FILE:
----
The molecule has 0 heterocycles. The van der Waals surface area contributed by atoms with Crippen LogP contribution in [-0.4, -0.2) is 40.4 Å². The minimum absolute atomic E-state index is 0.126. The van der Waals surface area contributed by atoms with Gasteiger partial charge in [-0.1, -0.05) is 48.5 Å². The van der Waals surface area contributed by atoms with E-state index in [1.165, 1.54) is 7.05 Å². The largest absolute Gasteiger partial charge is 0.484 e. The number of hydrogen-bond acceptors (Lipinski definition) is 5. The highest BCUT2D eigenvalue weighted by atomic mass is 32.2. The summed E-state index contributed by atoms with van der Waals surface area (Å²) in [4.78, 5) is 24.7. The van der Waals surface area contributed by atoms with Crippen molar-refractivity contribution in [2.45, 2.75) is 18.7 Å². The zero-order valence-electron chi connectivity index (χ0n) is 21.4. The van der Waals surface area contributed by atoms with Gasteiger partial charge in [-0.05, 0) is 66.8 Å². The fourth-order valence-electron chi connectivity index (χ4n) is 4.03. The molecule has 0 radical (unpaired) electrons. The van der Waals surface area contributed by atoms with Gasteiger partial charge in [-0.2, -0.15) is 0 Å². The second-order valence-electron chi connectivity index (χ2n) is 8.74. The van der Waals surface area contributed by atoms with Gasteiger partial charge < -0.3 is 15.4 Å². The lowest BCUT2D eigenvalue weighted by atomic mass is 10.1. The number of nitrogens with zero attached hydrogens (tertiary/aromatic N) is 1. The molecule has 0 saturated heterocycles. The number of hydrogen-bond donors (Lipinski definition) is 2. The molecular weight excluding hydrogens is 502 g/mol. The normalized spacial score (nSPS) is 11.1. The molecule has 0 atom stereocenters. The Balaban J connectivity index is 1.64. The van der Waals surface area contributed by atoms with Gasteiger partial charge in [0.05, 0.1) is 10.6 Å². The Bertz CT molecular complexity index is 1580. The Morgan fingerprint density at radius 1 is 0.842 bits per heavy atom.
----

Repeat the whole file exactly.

The molecule has 0 heterocycles. The van der Waals surface area contributed by atoms with Crippen LogP contribution in [-0.4, -0.2) is 40.4 Å². The minimum absolute atomic E-state index is 0.126. The van der Waals surface area contributed by atoms with Gasteiger partial charge in [-0.1, -0.05) is 48.5 Å². The van der Waals surface area contributed by atoms with E-state index in [1.165, 1.54) is 7.05 Å². The largest absolute Gasteiger partial charge is 0.484 e. The number of hydrogen-bond acceptors (Lipinski definition) is 5. The highest BCUT2D eigenvalue weighted by atomic mass is 32.2. The summed E-state index contributed by atoms with van der Waals surface area (Å²) in [4.78, 5) is 24.7. The van der Waals surface area contributed by atoms with Crippen molar-refractivity contribution in [2.45, 2.75) is 18.7 Å². The zero-order valence-electron chi connectivity index (χ0n) is 21.4. The van der Waals surface area contributed by atoms with Gasteiger partial charge in [-0.05, 0) is 66.8 Å². The fourth-order valence-electron chi connectivity index (χ4n) is 4.03. The molecule has 0 radical (unpaired) electrons. The van der Waals surface area contributed by atoms with Gasteiger partial charge in [-0.2, -0.15) is 0 Å². The second-order valence-electron chi connectivity index (χ2n) is 8.74. The van der Waals surface area contributed by atoms with Gasteiger partial charge < -0.3 is 15.4 Å². The lowest BCUT2D eigenvalue weighted by atomic mass is 10.1. The number of nitrogens with zero attached hydrogens (tertiary/aromatic N) is 1. The molecule has 0 saturated heterocycles. The number of hydrogen-bond donors (Lipinski definition) is 2. The molecular weight excluding hydrogens is 502 g/mol. The normalized spacial score (nSPS) is 11.1. The molecule has 0 atom stereocenters. The Balaban J connectivity index is 1.64. The van der Waals surface area contributed by atoms with Gasteiger partial charge in [0.05, 0.1) is 10.6 Å². The Bertz CT molecular complexity index is 1580. The Morgan fingerprint density at radius 1 is 0.842 bits per heavy atom.